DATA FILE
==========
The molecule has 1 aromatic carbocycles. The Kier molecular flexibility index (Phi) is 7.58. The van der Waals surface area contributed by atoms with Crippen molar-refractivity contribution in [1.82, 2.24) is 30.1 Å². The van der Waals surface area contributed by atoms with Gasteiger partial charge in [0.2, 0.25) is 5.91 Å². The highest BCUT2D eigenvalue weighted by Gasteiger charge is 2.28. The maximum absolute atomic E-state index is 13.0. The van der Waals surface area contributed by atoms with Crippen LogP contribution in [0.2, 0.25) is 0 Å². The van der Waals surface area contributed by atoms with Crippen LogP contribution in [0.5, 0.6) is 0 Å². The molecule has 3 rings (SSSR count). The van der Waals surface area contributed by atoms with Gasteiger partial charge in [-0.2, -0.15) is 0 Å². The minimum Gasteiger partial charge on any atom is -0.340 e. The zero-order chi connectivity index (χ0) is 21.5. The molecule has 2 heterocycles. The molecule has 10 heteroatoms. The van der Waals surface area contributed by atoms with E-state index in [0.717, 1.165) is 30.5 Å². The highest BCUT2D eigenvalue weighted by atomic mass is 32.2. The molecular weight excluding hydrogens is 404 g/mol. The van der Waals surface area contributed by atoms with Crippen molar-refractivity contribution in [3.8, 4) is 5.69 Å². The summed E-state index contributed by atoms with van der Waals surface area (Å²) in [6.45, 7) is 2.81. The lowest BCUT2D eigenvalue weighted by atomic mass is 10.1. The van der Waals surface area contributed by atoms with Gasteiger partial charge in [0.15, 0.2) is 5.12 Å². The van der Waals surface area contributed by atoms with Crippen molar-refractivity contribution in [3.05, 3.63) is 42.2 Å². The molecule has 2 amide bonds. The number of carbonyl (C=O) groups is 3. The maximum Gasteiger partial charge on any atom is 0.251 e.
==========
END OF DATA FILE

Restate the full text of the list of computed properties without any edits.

The molecule has 1 aromatic carbocycles. The Kier molecular flexibility index (Phi) is 7.58. The van der Waals surface area contributed by atoms with Crippen molar-refractivity contribution in [1.82, 2.24) is 30.1 Å². The van der Waals surface area contributed by atoms with Gasteiger partial charge in [0.2, 0.25) is 5.91 Å². The highest BCUT2D eigenvalue weighted by Gasteiger charge is 2.28. The maximum absolute atomic E-state index is 13.0. The van der Waals surface area contributed by atoms with Crippen LogP contribution in [0.2, 0.25) is 0 Å². The van der Waals surface area contributed by atoms with Crippen LogP contribution in [0.5, 0.6) is 0 Å². The molecule has 3 rings (SSSR count). The van der Waals surface area contributed by atoms with Gasteiger partial charge in [-0.2, -0.15) is 0 Å². The minimum Gasteiger partial charge on any atom is -0.340 e. The zero-order chi connectivity index (χ0) is 21.5. The molecule has 2 heterocycles. The molecule has 10 heteroatoms. The van der Waals surface area contributed by atoms with E-state index in [0.717, 1.165) is 30.5 Å². The highest BCUT2D eigenvalue weighted by atomic mass is 32.2. The molecular weight excluding hydrogens is 404 g/mol. The van der Waals surface area contributed by atoms with Crippen molar-refractivity contribution in [3.8, 4) is 5.69 Å². The summed E-state index contributed by atoms with van der Waals surface area (Å²) in [6.45, 7) is 2.81. The lowest BCUT2D eigenvalue weighted by atomic mass is 10.1. The van der Waals surface area contributed by atoms with Gasteiger partial charge in [0.15, 0.2) is 5.12 Å². The van der Waals surface area contributed by atoms with Crippen molar-refractivity contribution in [3.05, 3.63) is 42.2 Å². The molecule has 2 amide bonds. The number of carbonyl (C=O) groups is 3. The maximum Gasteiger partial charge on any atom is 0.251 e.